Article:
“Yes, of course! I think I've accepted that it's a part of life at this point, but just being able to deal with it healthily is important to get over it,” said Ben Nordman.
“Oh yeah, you can't please everyone,” said Sam Gupta of ElevatIQ, a digital consultancy in New York. “If they have their own biases, who am I to change them? I let them worry about not liking me and making my life miserable, while I worry about closing deals.”
“Oh yes, it's inevitable. Especially when you're younger and (unfortunately) not mature enough to handle folks like that. I had to deal with mine in high school. Theatre/drama departments get competitive, pin kid against each other,” said Striven.
“Absolutely! I assume almost everyone has but it's about how it's handled that matters. Stay kind, professional, and always treat people the way you want to be treated,” said NJMEP.
“I had a roommate that I knew didn't like me. Drove me crazy because I never know what I did that set him off bc I was always conscience to be a thoughtful roommate,” said Artus.
“Yes. I know for a fact and a reality that not everyone will like me. I can live with that. At least I know where to put my place. What is insidious are the users,” said Ruby Rusine of Social Success Marketing, which creates and implements data-driven social media strategies for B2B companies.
“Yep - and I've learned a lot from those folks. ‘Those who mind don't matter, and those who matter don't mind.’ You're not living big enough if you're not ruffling a few feathers. Hard as a people person, but I try to take everything in stride,” said Meyer.
“Unfortunately, yes and not that long ago, but I am not easy to bully so …” said Radwell.
“Of course. I worked for a verbally abusive person. So much so I told him to reduce his interaction with my staff and save his rudeness for me!” said Samuels.
“Yes again! But I feel like we could all say yes to this one,” said Sue Nordman. “When I was younger, I probably tried my best to win them over. Now, I just go with the flow. Some of us aren't meant to best buds but we can all be kind to each other.”
“Yes. Sometimes people will only see one side,” said Gail Robertson of GailNOW marketing. “I have learned not everyone will like us. However, I always ask myself am I being honest, compassionate, empathetic, and open-minded. And if I mess up - I own up!”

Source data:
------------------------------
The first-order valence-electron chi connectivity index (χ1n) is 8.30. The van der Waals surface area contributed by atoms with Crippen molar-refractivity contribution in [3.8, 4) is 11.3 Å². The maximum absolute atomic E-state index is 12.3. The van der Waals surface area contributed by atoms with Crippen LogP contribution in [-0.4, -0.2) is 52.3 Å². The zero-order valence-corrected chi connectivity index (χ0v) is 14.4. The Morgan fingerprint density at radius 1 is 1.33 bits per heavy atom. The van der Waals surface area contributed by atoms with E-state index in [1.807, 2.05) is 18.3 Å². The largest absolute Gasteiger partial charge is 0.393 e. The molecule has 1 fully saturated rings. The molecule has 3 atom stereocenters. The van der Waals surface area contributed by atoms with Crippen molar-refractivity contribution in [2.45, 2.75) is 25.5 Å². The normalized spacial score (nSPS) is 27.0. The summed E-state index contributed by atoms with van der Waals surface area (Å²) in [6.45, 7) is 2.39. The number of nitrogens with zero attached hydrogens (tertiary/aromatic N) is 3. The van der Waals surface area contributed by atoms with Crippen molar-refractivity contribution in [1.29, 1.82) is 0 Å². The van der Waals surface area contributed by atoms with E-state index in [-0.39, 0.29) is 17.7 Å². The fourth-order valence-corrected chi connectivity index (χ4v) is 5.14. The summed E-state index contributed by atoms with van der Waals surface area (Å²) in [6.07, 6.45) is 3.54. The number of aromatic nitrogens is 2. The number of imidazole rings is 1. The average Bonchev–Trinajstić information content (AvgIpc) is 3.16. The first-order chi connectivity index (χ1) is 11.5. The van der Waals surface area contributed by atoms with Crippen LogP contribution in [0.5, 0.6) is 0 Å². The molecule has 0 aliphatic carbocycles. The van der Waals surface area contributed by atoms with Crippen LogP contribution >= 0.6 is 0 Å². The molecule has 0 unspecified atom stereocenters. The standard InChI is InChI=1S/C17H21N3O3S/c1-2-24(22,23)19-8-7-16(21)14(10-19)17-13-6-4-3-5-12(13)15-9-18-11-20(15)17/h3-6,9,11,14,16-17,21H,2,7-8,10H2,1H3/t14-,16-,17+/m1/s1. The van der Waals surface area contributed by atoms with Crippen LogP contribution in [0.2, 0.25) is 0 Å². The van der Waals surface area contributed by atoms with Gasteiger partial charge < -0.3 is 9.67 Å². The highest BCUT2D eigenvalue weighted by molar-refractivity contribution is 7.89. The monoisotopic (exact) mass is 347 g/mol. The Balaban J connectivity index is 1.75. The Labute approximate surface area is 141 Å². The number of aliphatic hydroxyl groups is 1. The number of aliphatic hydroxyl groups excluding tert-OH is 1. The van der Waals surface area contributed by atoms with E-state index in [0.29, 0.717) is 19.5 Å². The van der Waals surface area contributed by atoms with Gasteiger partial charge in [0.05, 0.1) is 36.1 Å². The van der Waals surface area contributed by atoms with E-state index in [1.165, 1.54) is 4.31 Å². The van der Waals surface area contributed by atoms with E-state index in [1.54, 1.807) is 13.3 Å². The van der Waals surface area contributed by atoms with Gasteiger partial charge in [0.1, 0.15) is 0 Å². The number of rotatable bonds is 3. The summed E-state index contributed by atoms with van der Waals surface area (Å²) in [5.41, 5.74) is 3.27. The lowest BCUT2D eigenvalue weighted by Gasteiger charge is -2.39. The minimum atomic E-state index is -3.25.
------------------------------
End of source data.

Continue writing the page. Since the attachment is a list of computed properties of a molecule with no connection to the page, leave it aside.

“Really? There's a person that exists that doesn't like me? I am sure there is but I don’t understand why,” said Nick Rivers of Obsidian. “I am very likable. So YES - I'm sure someone tried to be a hater.”
“I would say I am not the favorite person at certain TV, Phone, & Internet provider HQs these days,” said Buglino.
“Unfortunately, there will always be those people. My best advice is to learn something from them. Check out a blog I wrote on how to learn from someone who does not like you.”
What is a significant setback in your professional career you overcame?
“There are just so many. failure after failure in previous businesses. Somehow figured out how to stay afloat,” said Gupta.
“Definitely COVID-19. I graduated from college in June of last year and my intended career path (college athletics' communications) was not hiring,” said Ben Nordman. “A minor detour led me here and to all you wonderful people, so I cannot complain much in the end!”
“Being the only female in a male-dominated industry when I worked as an operations manager--and having my gender considered a liability--I worked through that by working twice as hard as everyone else successfully--it was not easy,” said Radwell.
“This is an easy one. Working in a family business as a family member,” said CVT. “Some people, me, think it is important to work harder as a family member. Others do not share that ideal. I hated that with a passion.”
“Out of college, I took a job with a state agency. I stuck out like a sore thumb because I was eager to work and push into the world of the web (late ’90s). We needed a website, but nobody would do it, so I taught myself to code (and was fired for rocking the boat lol),” said Meyer.
“The last company I worked for was purchased as a money-laundering scheme for a local payday loan magnet. You can see him on Netflix in an episode of ‘Dirty Money,’” said Cleveland Deburring.